Maybe if I were using Dutch Math

I didn’t know that Rick Estenson was such a big fan of FDR; he quotes our longest-serving president twice in the fourth of a series of pro-business park guest columns. Next time I see Rick, I’ll have to ask him for a recommendation on a biography.

In the next installment in the guest column series, Rick argues that our current recession has sapped the confidence of Northfielders. He seems to suggest that we no longer believe that we can work through our problems.

Apparently, Rick thinks the people of Holland, Michigan have the confidence to work through their problems. Holland, located jut up the river from Lake Michigan, has a population of 34,000, the surrounding suburbs bring the total to 95,394, and the Metropolitan Statistical Area has an estimated population of 260,364. It’s not exactly Northfield.

Rick notes that Holland had a more developed industrial base than Northfield. In fact, he says that those industrial businesses and their employees provided economic benefits to Holland’s downtown. At the same time, I would suggest, the existing restaurant, retail and service businesses supported Holland’s business parks.

Finally, Rick argues that only by creating this new business park will we solve the City’s budget problems through growing the tax base. Frankly, with a $29.4 million investment, it will take many millions of dollars in taxes and many years of payments before the business park might actually produce a positive financial impact for the citizens of Northfield.

In my mind, it has nothing to do with the optimism or pessimism or confidence or doubt of the people of Northfield. It’s all about simple arithmetic.

A handful of our leaders have been pushing the business park in the Northwest Territory for three years. I asked for a cost estimate of the infrastructure in the very beginning, offering my own which ranged from $15 to $40 million depending on the amount of development. Now, finally, we hear it will be $29.4 million. Northfield taxpayers are facing a $2 million annual municipal budget deficit, are being asked to pay $15 million for two new safety centers (oops, $11 million for a new safety center), $8 million for a library expansion, who knows how many millions for our deteriorating streets and sewer and water systems, and how much of our pension liability is funded. However, this handful of our leaders are telling us that the $29.4 million will be a winning investment.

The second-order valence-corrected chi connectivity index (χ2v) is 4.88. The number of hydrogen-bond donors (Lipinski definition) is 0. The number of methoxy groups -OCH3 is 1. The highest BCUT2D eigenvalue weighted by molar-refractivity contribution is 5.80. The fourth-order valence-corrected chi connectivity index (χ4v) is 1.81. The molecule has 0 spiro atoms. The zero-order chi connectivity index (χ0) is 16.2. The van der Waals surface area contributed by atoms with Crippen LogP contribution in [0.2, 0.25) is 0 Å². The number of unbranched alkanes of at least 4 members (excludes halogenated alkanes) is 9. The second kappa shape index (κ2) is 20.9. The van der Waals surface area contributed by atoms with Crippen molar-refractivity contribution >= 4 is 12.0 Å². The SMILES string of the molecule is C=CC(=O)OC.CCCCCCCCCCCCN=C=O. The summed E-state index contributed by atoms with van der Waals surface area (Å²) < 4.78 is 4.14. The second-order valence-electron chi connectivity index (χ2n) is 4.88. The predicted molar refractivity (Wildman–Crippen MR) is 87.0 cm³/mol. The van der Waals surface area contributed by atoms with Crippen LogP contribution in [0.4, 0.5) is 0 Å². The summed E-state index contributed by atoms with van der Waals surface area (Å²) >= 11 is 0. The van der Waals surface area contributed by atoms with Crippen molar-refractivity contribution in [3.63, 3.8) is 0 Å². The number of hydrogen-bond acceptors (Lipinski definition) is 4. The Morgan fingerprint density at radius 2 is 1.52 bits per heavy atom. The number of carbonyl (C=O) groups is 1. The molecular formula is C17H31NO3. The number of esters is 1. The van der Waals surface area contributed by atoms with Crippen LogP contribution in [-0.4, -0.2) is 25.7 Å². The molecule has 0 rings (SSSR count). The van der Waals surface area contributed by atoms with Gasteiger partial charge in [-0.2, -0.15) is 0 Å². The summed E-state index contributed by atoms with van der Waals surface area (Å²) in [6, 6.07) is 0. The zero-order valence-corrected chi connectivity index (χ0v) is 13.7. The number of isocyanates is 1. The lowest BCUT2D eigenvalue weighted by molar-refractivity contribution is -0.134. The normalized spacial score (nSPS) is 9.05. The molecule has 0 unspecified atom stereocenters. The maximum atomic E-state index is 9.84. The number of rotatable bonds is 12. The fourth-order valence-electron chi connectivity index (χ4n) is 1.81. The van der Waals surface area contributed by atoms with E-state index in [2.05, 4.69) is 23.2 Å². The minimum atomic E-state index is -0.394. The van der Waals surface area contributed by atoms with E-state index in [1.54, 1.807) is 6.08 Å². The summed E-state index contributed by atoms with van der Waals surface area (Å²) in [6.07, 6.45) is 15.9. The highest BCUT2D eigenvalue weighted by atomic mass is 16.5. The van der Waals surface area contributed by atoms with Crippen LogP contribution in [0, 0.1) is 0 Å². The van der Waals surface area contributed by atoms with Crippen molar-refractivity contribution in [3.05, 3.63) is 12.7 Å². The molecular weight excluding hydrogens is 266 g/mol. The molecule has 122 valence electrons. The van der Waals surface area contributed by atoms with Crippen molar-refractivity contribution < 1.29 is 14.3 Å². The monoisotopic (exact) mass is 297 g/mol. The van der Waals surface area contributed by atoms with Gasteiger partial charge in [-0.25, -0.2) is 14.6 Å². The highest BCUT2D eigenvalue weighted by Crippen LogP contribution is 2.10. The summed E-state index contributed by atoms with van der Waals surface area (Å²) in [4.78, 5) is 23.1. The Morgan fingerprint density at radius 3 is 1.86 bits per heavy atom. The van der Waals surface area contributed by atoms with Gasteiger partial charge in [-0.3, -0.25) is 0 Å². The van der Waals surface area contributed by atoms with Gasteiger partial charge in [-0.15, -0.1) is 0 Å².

The series of guest columns supporting the business park have presented many arguments. The business park will save our families, the business park will save our environment, the business park will attract manufacturing, and the business park will be a financial boon.

The bottom line for me is clear. It just doesn’t add up…not even close.

If we can truly attract new businesses with high-paying jobs by developing new spaces for them, let’s do it in a place where the costs are more in line with the benefits. If we are going to bring new businesses to town, let’s support them with our existing businesses, not use their tax payments to create new competitors. If we’re going to put some many of our economic development apples into a business park basket, let’s quit spending money on spinning rhetoric in the newspaper. Let’s just see if it really adds up.

One thought on “Maybe if I were using Dutch Math”

  1. Ross- One of the industries in Zeeland, MI, a suburb of Holland, MI, is the Howard Miller clock company. With a company like that in town, I’m sure they can make time for any new industry that might be interested in the area.

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